Telstra could lay off more than half of Telecom’s 7000 staff and run most of the business from Australia if it launches a takeover bid for the company, says leading Australian telecommunications analyst Paul Budde.

Budde said a takeover of Telecom by Telstra “made sense” and was a reasonable explanation for talks revealed on Tuesday over the possible sale of TelstraClear to Vodafone.

Several analysts have said Telstra would need to sell TelstraClear in order to stand a chance of securing Commerce Commission approval to buy Telecom.

The only way forward for the telco industry was to cut costs and Telstra could achieve savings of 50 to 70 per cent at Telecom during 10 years, which would translate directly into job cuts, Budde said.

It was also possible Telstra had instead decided to walk away from New Zealand, he said.

Budde believed it was a “50-50 situation”. Telstra would probably be forced to make some sort of statement in the next few days because of the continuing speculation, he said.

Telstra spokeswoman Nicole McKechnie would not comment yesterday on whether it was considering selling TelstraClear to Vodafone to clear the way for a Telecom bid, describing that as speculation. Telecom spokesman Ian Bonnar said it was “watching events with interest”.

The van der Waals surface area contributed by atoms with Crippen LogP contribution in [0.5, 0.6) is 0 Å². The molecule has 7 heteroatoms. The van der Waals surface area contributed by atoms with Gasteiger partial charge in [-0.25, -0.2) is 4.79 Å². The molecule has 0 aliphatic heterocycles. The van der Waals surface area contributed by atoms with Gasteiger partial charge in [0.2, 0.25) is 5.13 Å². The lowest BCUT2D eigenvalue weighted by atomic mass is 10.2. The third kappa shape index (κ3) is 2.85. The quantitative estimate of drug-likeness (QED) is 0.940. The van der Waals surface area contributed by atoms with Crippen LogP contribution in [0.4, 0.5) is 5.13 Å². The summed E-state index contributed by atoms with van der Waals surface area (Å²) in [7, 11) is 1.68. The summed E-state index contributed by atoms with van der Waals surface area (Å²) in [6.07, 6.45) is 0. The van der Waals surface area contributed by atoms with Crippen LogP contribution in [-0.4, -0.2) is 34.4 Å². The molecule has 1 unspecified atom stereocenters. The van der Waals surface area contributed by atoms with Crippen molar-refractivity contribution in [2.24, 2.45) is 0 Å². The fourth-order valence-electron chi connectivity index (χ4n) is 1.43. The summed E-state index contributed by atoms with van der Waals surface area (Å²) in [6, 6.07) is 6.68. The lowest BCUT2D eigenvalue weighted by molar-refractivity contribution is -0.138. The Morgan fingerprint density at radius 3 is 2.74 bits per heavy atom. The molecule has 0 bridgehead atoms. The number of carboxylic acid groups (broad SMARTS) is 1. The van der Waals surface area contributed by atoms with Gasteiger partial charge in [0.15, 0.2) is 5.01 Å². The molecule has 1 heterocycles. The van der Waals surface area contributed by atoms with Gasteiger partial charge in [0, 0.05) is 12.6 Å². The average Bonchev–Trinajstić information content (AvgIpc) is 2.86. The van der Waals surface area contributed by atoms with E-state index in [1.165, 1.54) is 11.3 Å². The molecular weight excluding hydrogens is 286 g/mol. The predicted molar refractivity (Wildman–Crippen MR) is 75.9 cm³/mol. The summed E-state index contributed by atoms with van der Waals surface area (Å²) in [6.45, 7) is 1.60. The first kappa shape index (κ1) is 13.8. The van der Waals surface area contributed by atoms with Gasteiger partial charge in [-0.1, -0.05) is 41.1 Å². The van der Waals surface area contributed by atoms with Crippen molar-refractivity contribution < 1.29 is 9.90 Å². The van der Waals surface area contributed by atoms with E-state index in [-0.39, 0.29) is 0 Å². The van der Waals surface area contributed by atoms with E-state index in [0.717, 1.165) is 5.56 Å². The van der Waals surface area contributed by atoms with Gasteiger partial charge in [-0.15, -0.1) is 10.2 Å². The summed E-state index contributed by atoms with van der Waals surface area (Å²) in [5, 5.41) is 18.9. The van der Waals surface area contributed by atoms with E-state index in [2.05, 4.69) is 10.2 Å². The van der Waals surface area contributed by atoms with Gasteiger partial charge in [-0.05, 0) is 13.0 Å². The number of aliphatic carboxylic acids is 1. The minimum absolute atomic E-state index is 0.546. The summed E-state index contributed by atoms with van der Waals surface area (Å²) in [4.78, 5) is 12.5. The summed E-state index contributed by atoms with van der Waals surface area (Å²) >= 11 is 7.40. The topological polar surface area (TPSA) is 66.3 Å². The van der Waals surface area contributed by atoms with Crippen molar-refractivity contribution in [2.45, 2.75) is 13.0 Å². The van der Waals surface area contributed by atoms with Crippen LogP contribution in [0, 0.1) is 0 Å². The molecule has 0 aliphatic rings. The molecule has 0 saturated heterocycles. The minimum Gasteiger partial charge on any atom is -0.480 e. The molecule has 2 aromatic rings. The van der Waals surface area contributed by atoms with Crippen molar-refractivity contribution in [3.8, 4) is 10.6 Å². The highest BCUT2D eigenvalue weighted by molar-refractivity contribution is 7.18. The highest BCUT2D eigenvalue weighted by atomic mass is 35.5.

Budde said Telstra would be able to provide many of the services that Telecom provided for little extra cost by running them out of its facilities in Australia.

“It doesn’t sound very good for New Zealand but it would be just another province in the eyes of Telstra.”

Telstra had the money to mount a bid and it made much more sense for it to invest “close to home” in New Zealand rather than in distant markets such as China or Eastern Europe where there were no synergies, he said. “This is an opportunity – in my eyes it makes sense.

“The only thing that makes me a little bit worried is the size of the market – how much money [Telstra] could make,” Budde said.

Nicole McCormick, a Brisbane-based analyst at British researcher Ovum, said it made sense for Telstra to look at alternatives to its “current investment pattern in New Zealand”. She believed the situation was still fluid.

“We anticipate that the New Zealand industry will look different in a few years, as players seek scale and differentiation through merger and acquisition activity. Exactly what it will look like can’t be predicted.”

– Tom Pullar-strecker
Fairfax NZ News